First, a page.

I'll have to take a look at your Facebook page to see your animal shots, as I'm a big animal lover.

Give my regards to the Sunshine State…

March 19, 2011~~To Marc

I love talking to you.
Today I photographed fruits, veggies, and flowers. (A Florida activity).
We spend part of our Saturday picking and eating strawberries, tomatoes, & greens—glad I’m not a picker—hard work—and they complain about the illegals doing the picking.
I’m a love it now person. Loved living in NYC, loved living on Long Island (right on the beach) and now I love Miami. What’s next???

Keep up the positives.

June 20, 2011~~To Marc

Saturday, June 18: Not much time to write now--morphine has rendered me stupid and dopey. When we were in Montreal for the CMSC conference, I tripped and fell in Chinatown and broke my pelvis. I'd like to think that things happen for a reason, but this pain I wouldn't wish on anyone.
Now I know what it's like to be a non-person, to listen as conversations surround you, to be relegated to the pity party. Things sure look different when you have to assess butt cracks because that's all you can see.
Fortunately, my daughter Liz, my partner in crime in Montreal, stayed on for an extra week--thought we'd get some work done, but it didn't happen.
Monday, June 20: No morphine since yesterday, so I feel like I have regained a semi-brain. My husband leaves very early and comes home by 4:30, so I convinced him to leave me home alone. I can only sit up at the computer for a short time, then have to get off my rear end.
After we rearranged everything in the house so I can get around by wheelchair, I've been able to go from kitchen to bathroom to living room to my office, only getting stuck a few times.
ADA, where were you when you let them build this house? Doorways--too narrow, hallways--too narrow, bathrooms--too small, kitchen--thankfully large enough to manipulate (but I designed it in what used to be a bedroom).
Now I'm learning what it's really like to live in a wheelchair. I'm all excited because my husband promised to take me out to Costco this afternoon. He has to walk me along with the dog, feed the birds, do the laundry, figure out what we're hungry for and how to prepare it, and in general act as the live-in nurse. Don't think he likes the nursing stuff but I think he's beginning to appreciate what I really contribute to the mix.
Fortunately, this should heal eventually and I'll be able to get around again. As long as I can live without morphine, I'm happy--hate to feel drugged.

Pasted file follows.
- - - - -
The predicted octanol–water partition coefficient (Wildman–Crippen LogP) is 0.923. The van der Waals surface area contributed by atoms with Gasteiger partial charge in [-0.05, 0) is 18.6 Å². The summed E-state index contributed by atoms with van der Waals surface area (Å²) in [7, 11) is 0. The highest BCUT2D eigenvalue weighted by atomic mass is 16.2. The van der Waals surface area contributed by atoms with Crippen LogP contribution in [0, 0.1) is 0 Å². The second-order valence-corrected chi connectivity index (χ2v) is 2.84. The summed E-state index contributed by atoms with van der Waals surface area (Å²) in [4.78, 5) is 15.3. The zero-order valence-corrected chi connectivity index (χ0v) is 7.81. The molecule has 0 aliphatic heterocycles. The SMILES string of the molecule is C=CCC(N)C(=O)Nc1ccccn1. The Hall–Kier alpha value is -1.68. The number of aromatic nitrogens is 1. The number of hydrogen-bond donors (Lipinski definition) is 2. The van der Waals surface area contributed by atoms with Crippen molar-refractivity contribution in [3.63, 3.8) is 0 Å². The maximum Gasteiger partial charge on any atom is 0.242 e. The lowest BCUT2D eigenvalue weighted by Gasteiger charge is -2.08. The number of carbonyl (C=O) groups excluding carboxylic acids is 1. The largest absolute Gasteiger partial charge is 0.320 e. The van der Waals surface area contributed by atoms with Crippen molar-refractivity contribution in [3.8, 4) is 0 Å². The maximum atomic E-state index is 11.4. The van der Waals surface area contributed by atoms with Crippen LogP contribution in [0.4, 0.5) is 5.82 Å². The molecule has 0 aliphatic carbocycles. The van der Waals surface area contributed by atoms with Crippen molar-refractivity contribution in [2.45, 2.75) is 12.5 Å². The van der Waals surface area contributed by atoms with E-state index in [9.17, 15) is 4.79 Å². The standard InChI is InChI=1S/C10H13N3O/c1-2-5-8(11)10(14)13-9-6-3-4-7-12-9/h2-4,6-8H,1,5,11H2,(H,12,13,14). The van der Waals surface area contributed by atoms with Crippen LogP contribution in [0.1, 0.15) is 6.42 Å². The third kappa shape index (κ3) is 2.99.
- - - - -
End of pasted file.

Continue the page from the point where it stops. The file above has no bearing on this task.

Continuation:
What I wouldn’t do for a service dog...
Time to find my way back to sit on something soft.

Best regards,

June 26, 2011~~From Marc

Hi Joanne,
Sorry for the delayed response, I had some IVIG treatments last week, and as usual they left me with a few days of fevers. Not much fun, but the treatments do seem to be helping a bit.
I'm so sorry to hear about your accident. I'm sure having a broken pelvis must be incredibly painful, and I do hope that your recovery will be quick. I hope your experience doesn't sour you on MontrĂ©al, which is one of my favorite cities. Then again, I never tripped and broke my pelvis there…
I know exactly what you mean about being on painkillers, unfortunately I need to be on them almost constantly, because my hips have been destroyed by a condition known as Avascular Necrosis, which was brought on by the steroids used to try to control my MS. Basically, for reasons unknown, the steroids cause the bones in your major joints to die, so I'm basically getting around with the equivalent of two broken hips. If I were healthier, I'd already have had to hip replacements, but because of my MS debilitated body, I wouldn't be able to recover properly from the surgery, so I'm stuck with nearly constant pain. Talk about icing on the cake…
It is quite the experience being in a wheelchair, isn't it? I must say, I hate being stuck in the manual wheelchair, being pushed around and totally at the mercy of the person doing the driving. The experience of being in a power wheelchair is much more pleasant, as I can travel at nearly 3 times the speed of a walking person, so in effect it almost gives me some superpowers. You're absolutely right about the view, though, it's nothing but posteriors. It's not so bad in the summer, though, with all of the pretty women walking around the city in their little sundresses :-)

I do hope you're feeling better, and please keep in touch…

June 26, 2011~~To Marc

Good morning, Marc,
I'm very patient when awaiting your replies, as I know you will have so much to say and say it in such an interesting way.
From your description of your pain I feel like a wimp, although they say a broken pelvis is the worst. The good news is that every day brings some improvement--I hate being dependent on others--it's not my style.
I stopped taking morphine and have been able to survive on Advil and Aleve. I also sit on a pillow with an ice blanket. Would ice help you? We bought the ice things made by Techni Ice, an Australian company, at a boat show. They absorb water, expand like a quilt, and you freeze them. I'm never far from my ice and have found that it helps.